Read the full article here.

Wanna share your thoughts about nature and environment care? please tell us what you think! don´t forget to check for our discussions on Linkedin, Twitter, Facebook and Pinterest, or visit our website!

jueves, 2 de octubre de 2014

Friend of the month - August

In Have your say on August... Jeroen Oudheusden from the Netherlands!

"The [flower] sector as a whole has to take responsibility and work together in solving issues and in projects aiming for higher levels of sustainability"

We shared some words with Jeroen Oudheusden from the Netherlands, Executive Officer to Floriculture Sustainability Initiative (FSI) and our friend of the month of August. He knows where exactly flower industry meets sustainability and why. Let's see!

FSF: Why is sustainability important for the flower industry?

Jeroen: The pressure to meet demand of the growing global cut flower industry has created sustainability challenges for the entire supply chain from producer to retailer. There is a clear need of a sector-wide vision on sustainability because fragmentation of sustainability projects and standards has led to inefficiencies in market uptake. Therefore the sector has joined forces in the form of the Floriculture Sustainability Initiative to make sustainable market transformation a reality by aligning ambitions, investments and actions.

FSF: What are the current sustainable trends for the flower industry?

Jeroen: Considering People, Planet and Profit the sector already addresses various issues like water use, pesticide use and working conditions. The market requirements for sustainable flowers and plants define the various topics and they also can be region specific. Water projects in The Netherlands can be just as relevant as similar projects in Africa and results should be translated into best practices and shared to become good agricultural practice for other producers to implement.

FSF: Could you describe the consumer to whom sustainability is important?

Jeroen: Buying sustainably produced flowers is not (and should not be) limited to a specific consumer type, it concerns us all. The initiatives taken by consumers and retailers, often also supported or strengthened by civil society organizations, are leading to more market demand for sustainably produced flowers and plants. The sector as a whole has to take responsibility and work together in solving issues and in projects aiming for higher levels of sustainability.

FSF: What will happen with those companies, which don’t implement sustainability in their business?

Jeroen: Companies which do not incorporate sustainable and responsible practices will not survive in the long run. The pressure from the people and the impact of mass communication will become even more powerful in the coming years. The flower sector in the main production countries already takes its responsibility by developing certification schemes to incorporate and communicate responsible business practices.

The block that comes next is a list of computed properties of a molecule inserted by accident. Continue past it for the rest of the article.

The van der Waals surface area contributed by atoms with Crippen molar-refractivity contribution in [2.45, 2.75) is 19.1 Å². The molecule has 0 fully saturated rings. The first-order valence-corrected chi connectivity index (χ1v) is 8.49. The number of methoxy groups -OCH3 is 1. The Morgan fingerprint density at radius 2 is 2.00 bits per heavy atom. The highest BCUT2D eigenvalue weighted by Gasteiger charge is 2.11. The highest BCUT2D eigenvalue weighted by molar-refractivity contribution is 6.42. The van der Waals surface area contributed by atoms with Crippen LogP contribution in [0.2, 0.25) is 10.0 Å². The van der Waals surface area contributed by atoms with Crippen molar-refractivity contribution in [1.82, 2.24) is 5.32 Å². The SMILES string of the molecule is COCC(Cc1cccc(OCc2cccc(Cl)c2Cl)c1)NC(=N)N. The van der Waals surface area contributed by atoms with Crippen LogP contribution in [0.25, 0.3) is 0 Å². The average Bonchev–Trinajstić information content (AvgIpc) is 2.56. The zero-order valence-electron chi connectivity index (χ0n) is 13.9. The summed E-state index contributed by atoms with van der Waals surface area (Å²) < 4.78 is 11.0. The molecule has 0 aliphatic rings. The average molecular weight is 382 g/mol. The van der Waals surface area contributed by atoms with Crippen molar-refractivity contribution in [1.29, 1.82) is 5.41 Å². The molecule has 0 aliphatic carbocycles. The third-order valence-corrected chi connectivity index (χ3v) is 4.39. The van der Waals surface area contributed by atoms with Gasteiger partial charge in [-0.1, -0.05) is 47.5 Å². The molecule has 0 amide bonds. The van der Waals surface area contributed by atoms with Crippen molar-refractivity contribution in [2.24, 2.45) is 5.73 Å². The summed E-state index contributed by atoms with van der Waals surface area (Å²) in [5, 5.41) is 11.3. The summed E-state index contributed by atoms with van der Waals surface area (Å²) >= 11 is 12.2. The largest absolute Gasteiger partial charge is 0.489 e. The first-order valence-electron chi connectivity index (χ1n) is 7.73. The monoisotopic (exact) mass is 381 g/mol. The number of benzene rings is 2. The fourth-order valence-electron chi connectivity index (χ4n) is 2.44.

FSF: Is it too late to include sustainability at the company’s business plans?

Jeroen: No, it is never too late to start with responsible business behavior. As an example, the members of FSI have their own responsibility as a company and on top of that joined forces to work on the various issues together, in a pre-competitive way and aiming at 90% sustainably produced flowers and plants by 2020.

FSF: What is your opinion regarding collaborative work between competitive countries?

Jeroen: Improving sustainable practices should be a target for all parties involved and not be treated as competitive instruments. The FSI projects now underway are a good example since they aim to solve some of the highlighted issues, leading to a higher level of sustainability per topic/region and at the same time share the outcomes for the benefit of other supply chain actors.

FSF: What is the reason to build initiatives such as FSI?

Jeroen: The Floriculture Sustainability Initiative is initiated in 2013 by a number of the sector frontrunners and civil society organizations. FSI has the following strategy:            

  • Increase the demand for sustainable flowers and lower costs by providing transparency and comparability of the sustainability standards in floriculture and to have an opinion about the level of sustainability of these standards using the FSI Equivalency Tool as an instrument.
  • Prepare for the future by addressing sustainability issues in a pre-competitive way through the development of tools and best practices regarding topics like human rights, water use reduction, government engagement, waste reduction, use of pesticides and energy reduction. Specific topics can be addressed, and best practices for these topics will eventually raise the sustainability level in the sector.
  • Create change on the ground by taking joint action on the implementation of impact projects, through coordination of the actions, and the fundraising.
  • Improve the reputation of the sector by enabling joint communications about sustainability initiatives from the sector as a whole. This information spreading will lead to more awareness in the sector and can enhance cooperation for sustainability in the flower sector.